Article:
The Economics of Baseball Contraction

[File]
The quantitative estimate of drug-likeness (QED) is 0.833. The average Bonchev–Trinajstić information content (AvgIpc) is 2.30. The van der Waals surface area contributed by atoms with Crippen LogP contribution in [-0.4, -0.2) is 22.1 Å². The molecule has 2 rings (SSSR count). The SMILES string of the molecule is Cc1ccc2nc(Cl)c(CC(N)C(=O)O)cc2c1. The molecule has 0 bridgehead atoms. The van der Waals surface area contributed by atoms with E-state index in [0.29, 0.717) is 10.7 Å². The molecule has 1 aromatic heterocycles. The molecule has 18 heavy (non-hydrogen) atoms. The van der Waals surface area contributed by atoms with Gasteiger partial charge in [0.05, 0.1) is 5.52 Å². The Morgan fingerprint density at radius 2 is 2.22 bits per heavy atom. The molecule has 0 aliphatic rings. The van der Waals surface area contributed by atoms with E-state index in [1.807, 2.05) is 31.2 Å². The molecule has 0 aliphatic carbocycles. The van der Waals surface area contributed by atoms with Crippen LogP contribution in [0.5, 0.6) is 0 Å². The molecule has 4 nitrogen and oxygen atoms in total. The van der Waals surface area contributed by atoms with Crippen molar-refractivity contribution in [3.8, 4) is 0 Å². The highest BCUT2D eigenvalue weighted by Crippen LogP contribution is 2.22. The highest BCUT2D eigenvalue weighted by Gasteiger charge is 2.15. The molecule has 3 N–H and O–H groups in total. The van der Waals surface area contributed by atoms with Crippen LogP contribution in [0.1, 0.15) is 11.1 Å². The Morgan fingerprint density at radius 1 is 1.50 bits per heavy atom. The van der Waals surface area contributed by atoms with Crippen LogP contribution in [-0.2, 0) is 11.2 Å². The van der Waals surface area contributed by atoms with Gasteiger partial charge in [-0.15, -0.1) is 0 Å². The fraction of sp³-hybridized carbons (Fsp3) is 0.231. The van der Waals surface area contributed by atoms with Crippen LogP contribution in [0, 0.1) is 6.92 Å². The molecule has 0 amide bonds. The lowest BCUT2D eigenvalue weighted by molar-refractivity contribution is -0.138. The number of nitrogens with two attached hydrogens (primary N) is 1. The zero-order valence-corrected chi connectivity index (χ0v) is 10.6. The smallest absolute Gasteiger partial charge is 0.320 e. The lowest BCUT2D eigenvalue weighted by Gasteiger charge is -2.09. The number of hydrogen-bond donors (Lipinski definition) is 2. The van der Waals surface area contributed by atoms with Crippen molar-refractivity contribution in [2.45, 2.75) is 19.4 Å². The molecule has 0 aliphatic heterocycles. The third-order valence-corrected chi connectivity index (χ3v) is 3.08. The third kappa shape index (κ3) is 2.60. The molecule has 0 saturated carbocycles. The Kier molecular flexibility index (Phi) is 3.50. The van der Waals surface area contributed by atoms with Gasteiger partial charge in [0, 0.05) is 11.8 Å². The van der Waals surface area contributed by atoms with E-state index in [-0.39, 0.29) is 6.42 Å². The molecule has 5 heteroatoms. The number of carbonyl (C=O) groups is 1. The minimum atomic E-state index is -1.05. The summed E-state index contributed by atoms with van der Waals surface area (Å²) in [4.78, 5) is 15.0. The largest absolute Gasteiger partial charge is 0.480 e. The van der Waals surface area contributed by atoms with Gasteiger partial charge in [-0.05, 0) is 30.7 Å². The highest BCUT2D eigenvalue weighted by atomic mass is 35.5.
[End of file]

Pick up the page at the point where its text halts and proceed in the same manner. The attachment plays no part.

AbstractIn the fall of 2001, Commissioner Bud Selig announced that two teams would be eliminated from Major League Baseball. After ensuing litigation and collective bargaining, contraction has been postponed until 2007 but remains a possibility. This article examines the economics of contraction of teams in a sports league, first developing the basic welfare economics of expansion and contraction and then investigating whether the private incentives of existing teams lead to inefficient contraction decisions. The core finding is that, using financial information from the 2001 season, all teams in Major League Baseball probably generate positive net social benefits, but the existing teams will benefit by approximately $1 billion from the elimination of the two weakest teams.